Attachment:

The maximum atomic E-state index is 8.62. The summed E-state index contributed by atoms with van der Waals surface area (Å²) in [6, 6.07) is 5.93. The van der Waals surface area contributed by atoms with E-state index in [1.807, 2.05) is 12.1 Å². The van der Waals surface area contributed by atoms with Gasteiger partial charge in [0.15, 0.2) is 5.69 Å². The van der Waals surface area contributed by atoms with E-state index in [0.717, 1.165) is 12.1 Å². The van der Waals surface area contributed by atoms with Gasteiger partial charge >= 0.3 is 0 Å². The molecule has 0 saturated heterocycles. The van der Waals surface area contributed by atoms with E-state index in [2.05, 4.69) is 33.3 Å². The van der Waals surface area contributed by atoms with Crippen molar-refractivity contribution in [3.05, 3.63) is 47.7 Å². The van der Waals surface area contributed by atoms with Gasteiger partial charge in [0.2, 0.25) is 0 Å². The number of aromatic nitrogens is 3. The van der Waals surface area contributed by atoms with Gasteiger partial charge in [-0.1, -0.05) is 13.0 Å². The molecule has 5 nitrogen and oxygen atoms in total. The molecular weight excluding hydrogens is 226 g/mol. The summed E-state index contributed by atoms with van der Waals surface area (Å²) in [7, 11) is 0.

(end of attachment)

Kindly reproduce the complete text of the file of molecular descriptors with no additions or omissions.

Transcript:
The maximum atomic E-state index is 8.62. The summed E-state index contributed by atoms with van der Waals surface area (Å²) in [6, 6.07) is 5.93. The van der Waals surface area contributed by atoms with E-state index in [1.807, 2.05) is 12.1 Å². The van der Waals surface area contributed by atoms with Gasteiger partial charge in [0.15, 0.2) is 5.69 Å². The van der Waals surface area contributed by atoms with E-state index in [0.717, 1.165) is 12.1 Å². The van der Waals surface area contributed by atoms with Gasteiger partial charge >= 0.3 is 0 Å². The molecule has 0 saturated heterocycles. The van der Waals surface area contributed by atoms with E-state index in [2.05, 4.69) is 33.3 Å². The van der Waals surface area contributed by atoms with Crippen molar-refractivity contribution in [3.05, 3.63) is 47.7 Å². The van der Waals surface area contributed by atoms with Gasteiger partial charge in [0.2, 0.25) is 0 Å². The number of aromatic nitrogens is 3. The van der Waals surface area contributed by atoms with Gasteiger partial charge in [-0.1, -0.05) is 13.0 Å². The molecule has 5 nitrogen and oxygen atoms in total. The molecular weight excluding hydrogens is 226 g/mol. The summed E-state index contributed by atoms with van der Waals surface area (Å²) in [7, 11) is 0.